The founder and former headmaster of a failed charter school pleaded guilty to three counts of wire fraud in connection with a scheme that is said to have cost taxpayers in Missouri as much as $2.4 million. The 44-year-old St. Louis resident is scheduled to be sentenced on Nov. 30. Each count of wire fraud carries a maximum custodial sentence of up to 20 years in a federal prison and a fine of up to $250,000. The guilty pleas were announced on Aug. 26 in a statement released by the U.S. Attorney’s Office for the Eastern District of Missouri.

Audit prompts headmaster’s resignation

The charter school at the center of the case was opened in 2011 in St. Louis. The man served as the school’s headmaster until his resignation in November 2018. He left his post after a state auditor uncovered financial irregularities. The school charged no tuition and received its funding from the Missouri Department of Elementary and Secondary Education. The man has admitted to defrauding the agency by artificially boosting the school’s enrollment figures. The school closed its doors for good in 2019.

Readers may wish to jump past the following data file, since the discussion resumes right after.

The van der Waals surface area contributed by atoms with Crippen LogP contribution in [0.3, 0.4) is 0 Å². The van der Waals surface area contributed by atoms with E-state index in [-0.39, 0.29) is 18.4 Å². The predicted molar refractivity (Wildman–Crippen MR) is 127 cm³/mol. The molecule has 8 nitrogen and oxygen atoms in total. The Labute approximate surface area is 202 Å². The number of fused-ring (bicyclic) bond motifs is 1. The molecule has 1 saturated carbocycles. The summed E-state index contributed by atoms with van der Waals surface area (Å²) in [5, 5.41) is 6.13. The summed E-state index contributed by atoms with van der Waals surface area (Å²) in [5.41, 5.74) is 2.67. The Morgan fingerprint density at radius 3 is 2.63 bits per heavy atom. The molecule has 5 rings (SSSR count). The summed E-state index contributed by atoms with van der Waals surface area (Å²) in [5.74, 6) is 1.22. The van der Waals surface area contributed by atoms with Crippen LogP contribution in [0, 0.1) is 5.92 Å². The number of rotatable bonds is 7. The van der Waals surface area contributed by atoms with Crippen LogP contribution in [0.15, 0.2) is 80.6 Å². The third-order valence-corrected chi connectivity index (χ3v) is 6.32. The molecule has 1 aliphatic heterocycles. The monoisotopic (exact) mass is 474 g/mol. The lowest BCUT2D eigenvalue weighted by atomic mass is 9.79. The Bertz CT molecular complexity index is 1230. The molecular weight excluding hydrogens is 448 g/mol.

State paid to educate “phantom” students

According to federal prosecutors, the man inflated the school’s actual enrollment figures by up to 124%. During the 2016-17 school year, he told state officials that 326 students had been enrolled. Prosecutors say that only 290 students were enrolled, and far fewer actually showed up to classes.

Fraud cases are usually settled before trial

Experienced criminal defense attorneys will likely not be surprised to learn that this case was resolved before it went to trial. The evidence in white-collar crime prosecutions is usually compelling, and the penalties are severe. This is why attorneys might suggest pursuing a plea agreement at the negotiating table. During these negotiations, attorneys may seek a more lenient sentence by telling prosecutors about their client’s genuine remorse and desire to make restitution.